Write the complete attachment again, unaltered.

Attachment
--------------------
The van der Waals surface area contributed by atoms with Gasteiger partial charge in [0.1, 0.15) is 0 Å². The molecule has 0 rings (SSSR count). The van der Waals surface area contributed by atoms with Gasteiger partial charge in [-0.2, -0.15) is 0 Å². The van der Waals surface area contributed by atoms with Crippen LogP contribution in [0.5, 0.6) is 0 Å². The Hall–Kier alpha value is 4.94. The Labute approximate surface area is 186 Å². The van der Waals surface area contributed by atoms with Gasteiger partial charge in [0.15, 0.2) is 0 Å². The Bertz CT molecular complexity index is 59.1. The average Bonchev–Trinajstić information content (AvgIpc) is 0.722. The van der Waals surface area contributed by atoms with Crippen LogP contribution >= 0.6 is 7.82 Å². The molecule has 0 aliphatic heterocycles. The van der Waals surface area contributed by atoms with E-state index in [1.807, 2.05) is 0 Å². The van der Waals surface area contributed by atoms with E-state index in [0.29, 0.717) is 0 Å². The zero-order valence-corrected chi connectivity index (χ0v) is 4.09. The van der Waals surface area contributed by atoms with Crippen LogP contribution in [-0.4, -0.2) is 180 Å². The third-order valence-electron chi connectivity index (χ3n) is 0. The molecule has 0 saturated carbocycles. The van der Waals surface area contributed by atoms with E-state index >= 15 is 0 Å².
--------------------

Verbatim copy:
The van der Waals surface area contributed by atoms with Gasteiger partial charge in [0.1, 0.15) is 0 Å². The molecule has 0 rings (SSSR count). The van der Waals surface area contributed by atoms with Gasteiger partial charge in [-0.2, -0.15) is 0 Å². The van der Waals surface area contributed by atoms with Crippen LogP contribution in [0.5, 0.6) is 0 Å². The Hall–Kier alpha value is 4.94. The Labute approximate surface area is 186 Å². The van der Waals surface area contributed by atoms with Gasteiger partial charge in [0.15, 0.2) is 0 Å². The Bertz CT molecular complexity index is 59.1. The average Bonchev–Trinajstić information content (AvgIpc) is 0.722. The van der Waals surface area contributed by atoms with Crippen LogP contribution >= 0.6 is 7.82 Å². The molecule has 0 aliphatic heterocycles. The van der Waals surface area contributed by atoms with E-state index in [1.807, 2.05) is 0 Å². The van der Waals surface area contributed by atoms with E-state index in [0.29, 0.717) is 0 Å². The zero-order valence-corrected chi connectivity index (χ0v) is 4.09. The van der Waals surface area contributed by atoms with Crippen LogP contribution in [-0.4, -0.2) is 180 Å². The third-order valence-electron chi connectivity index (χ3n) is 0. The molecule has 0 saturated carbocycles. The van der Waals surface area contributed by atoms with E-state index >= 15 is 0 Å².